If it were my relative, I'd go with the spread out theory and try a receiver set to stereo and put the speakers as close together as possible. Can't get any less spread out, unless a receiver will downmix to mono for you. Don't worry about if the speakers are in-front of the tv, get them right next to each other. If that works, you'll need to figure out how to have the speakers like that without blocking the tv.
 

UnknownSouljer

Supreme [H]ardness
Joined
Sep 24, 2001
Messages
7,687
The short is your relative doesn't know audio and is speaking nonsense. Ebernanut more or less hit it on the head. Having an excellent center channel is the important speaker for dialog.

However, it doesn't sound like your relative even cares about high-fidelity sound and it is likely that they don't want to be "convinced" either.

So I'd more or less buy a "high tier" sound bar and call it a day. As much as I think Bose sucks, your relative is probably the perfect candidate for something like a Bose soundbar (get something like the Soundbar 300). The frequencies will be highly tuned to its small speakers, and it will deliver crisp dialog audio (of course for discerning audiophiles at the cost of cutting a lot of frequencies and likely crap mids).

It also will directly play into the belief from said relative that "spreading your audio out" is bad and soundbar coming from a "single location" is good. If they think a cell phone sounds good, it's not like they'll know good frequency response from bad - also considering that they likely need a hearing aid as well compounding the problem.
 

sharknice

2[H]4U
Joined
Nov 12, 2012
Messages
3,118
So do they have a hearing aid now?
It kind of reminds me of my dad before he got one. He was grumpy because it's frustrating not being able to hear properly. Once he finally gave in and got one he was much happier.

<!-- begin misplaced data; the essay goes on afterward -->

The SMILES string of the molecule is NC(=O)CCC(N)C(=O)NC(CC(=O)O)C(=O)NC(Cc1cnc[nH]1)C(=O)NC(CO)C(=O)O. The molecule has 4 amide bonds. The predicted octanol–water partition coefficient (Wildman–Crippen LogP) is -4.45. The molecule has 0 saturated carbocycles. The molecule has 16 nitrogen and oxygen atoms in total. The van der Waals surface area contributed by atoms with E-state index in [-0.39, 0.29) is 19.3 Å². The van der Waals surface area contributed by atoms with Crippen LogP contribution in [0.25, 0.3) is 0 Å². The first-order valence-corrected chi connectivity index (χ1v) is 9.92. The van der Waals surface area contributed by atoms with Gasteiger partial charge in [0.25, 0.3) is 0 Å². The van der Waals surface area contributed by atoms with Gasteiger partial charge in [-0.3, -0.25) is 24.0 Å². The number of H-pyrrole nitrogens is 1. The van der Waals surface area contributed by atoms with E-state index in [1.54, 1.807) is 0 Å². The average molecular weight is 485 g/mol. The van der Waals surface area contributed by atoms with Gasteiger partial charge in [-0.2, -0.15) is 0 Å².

Nenu

[H]ardened
Joined
Apr 28, 2007
Messages
20,234
Metal dome or Ribbon tweeter speakers should help clarity, no need for a centre channel.
Too much bass will reduce treble clarity, muddying the sound, its a trade off. Less bass can really help.

If more clarity is needed than that, get a higher end DAC. Creatives top 2 DACs are good value.
Also, silver interconnects will increase the amount of detail presented a surprising amount.

I built ribbon tweeter speakers for a friends mum, she only hears from one ear and that ear has problems as well.
It really helped, even with her cheap, crap stack system.
 

uOpt

Gawd
Joined
Mar 29, 2006
Messages
833
I second the notion of getting a better center speaker, and maybe boosting it.

An entirely different approach would be to get a monitoring setup like musicians wear on stage, with earbuds and a wireless receiver on the belt.
 

bananas1

Weaksauce
Joined
Apr 1, 2022
Messages
113
Do you know what their hearing disability is, specifically? Hearing aids from a clinician are probably the easiest recommendation. Outside of that, some people lose certain or large portions of the frequency spectrum. You can try EQing lows/mids/highs separately to get some feedback. Don't bother spending money on fancy speakers or equipment for somebody hearing impaired, they just need volume and calibration.
 

Deadjasper

2[H]4U
Joined
Oct 28, 2001
Messages
2,313
A BBE Sonic Maximizer is a godsend for the hearing impaired even tho it isn't marketed as such. It's analog only tho.